The government recognises the need to speed up the planning system, something which has been on the agenda for sometime. Ordinarily legislation put forward, whilst seemingly well intentioned, tends to add an additional layer of bureaucratic red tape which stifles development in the long run.  The government now seeks to tackle the use of pre-commencement conditions and is seeking feedback on draft regulations.

Planning conditions are required to make developments acceptable and should only be imposed in circumstances where they are necessary, relevant to the planning / the development, enforceable, precise and reasonable in all other respects.[1] Pre-commencement conditions can often cause developers a number of problems, delay and money being the most obvious ones.

Dealing with pre-commencement conditions

The draft regulations provide a system for dealing with pre-commencement conditions whereby intended conditions are shared with the applicant at the earliest opportunity in the form of a notice.  The applicant then has four options:

(1) Provide written agreement to the proposed conditions  – planning permission can then be granted.

(2) Confirm they do not agree with the proposed pre-commencement conditions set out in the notice. The Local Planning Authority (‘LPA’) can then either (i) grant planning permission without the pre-commencement condition, (ii) seek an alternative pre-commencement condition, or (iii) refuse permission.

(3) Provide comments, explaining why such a condition is inappropriate or cannot be imposed. This may lead to further negotiation with the LPA resulting in a revised notice being served.

(4) Do not respond. If no response is received by the LPA by the date set out in the notice then planning permission will be granted including the conditions set out in the LPA’s notice.

In terms of timescales a period of 10 working days for applicants to respond to the notice is being considered to avoid undue delay in the process of determining an application. It is therefore hoped that this can be a swift process.

Will this improve planning conditions?

The proposal is encouraging in the sense that  it provides for more co-operation and discussion between applicants and the LPA, but to be able to openly engage with this system LPAs will need sufficient time and resources. The consultation note also stipulates that it is possible for agreement to be reached at any stage and that there is no time limit in reaching agreement outside of the notice period.  If the regulations as currently proposed come into force it is hoped that the LPA would actively engage with the applicant and not automatically resort to (2) (iii), as set out above, without some further form of communication between the parties. Based upon the current wording of the draft regulations applicants would be well advised to follow option (3) rather than (2) in the circumstances. An applicant simply stating they do not agree with the proposed conditions does not provide the LPA with any reasoning as to why, and to be able to persuade the LPA of the suitability of any such condition a substantive response would be more advantageous.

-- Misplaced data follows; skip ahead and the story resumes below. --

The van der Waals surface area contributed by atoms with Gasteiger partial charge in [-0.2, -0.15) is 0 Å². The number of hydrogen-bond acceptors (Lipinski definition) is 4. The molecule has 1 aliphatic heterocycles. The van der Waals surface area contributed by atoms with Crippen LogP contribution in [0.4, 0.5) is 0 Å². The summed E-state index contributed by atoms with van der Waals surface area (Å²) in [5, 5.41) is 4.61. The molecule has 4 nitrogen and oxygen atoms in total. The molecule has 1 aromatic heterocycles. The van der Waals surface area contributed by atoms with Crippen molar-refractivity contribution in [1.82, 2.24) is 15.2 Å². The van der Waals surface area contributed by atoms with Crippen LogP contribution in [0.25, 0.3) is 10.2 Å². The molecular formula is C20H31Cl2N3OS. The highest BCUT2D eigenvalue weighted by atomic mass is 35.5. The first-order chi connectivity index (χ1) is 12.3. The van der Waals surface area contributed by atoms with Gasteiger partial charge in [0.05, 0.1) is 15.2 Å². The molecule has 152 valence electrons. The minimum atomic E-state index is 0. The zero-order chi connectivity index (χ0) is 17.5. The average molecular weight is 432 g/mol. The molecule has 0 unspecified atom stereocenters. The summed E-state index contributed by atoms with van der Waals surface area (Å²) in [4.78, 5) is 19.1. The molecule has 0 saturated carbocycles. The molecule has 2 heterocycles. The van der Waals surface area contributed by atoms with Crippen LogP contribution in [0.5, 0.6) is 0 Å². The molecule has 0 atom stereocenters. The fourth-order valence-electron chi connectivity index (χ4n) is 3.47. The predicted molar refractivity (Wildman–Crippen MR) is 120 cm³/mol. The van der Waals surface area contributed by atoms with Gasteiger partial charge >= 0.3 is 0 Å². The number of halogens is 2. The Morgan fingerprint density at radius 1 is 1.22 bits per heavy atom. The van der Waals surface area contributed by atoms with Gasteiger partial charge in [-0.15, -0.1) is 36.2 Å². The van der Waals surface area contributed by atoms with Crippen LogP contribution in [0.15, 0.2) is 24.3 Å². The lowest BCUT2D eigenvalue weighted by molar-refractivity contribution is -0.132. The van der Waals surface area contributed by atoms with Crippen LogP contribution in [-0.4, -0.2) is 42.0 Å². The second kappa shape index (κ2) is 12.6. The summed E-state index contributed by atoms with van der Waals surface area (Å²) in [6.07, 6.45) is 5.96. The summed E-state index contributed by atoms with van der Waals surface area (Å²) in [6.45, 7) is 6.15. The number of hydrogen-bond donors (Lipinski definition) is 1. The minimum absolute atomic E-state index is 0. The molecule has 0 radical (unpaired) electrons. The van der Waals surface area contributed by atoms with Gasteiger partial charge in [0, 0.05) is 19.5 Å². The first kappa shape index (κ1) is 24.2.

If you have any comments to make on the proposed Town and Country Planning (Pre-commencement Conditions) Regulations 2018 then comments must be made by 23:45 on 27th February 2018. You can respond by completing the following online survey

Sarah-Jane is an Associate in our planning team.  She advises Housing Associations and Developers on planning conditions, If you have any questions please get in touch by telephone 01872 265100 or by 

[1] Paragraph 206 National Planning Policy Framework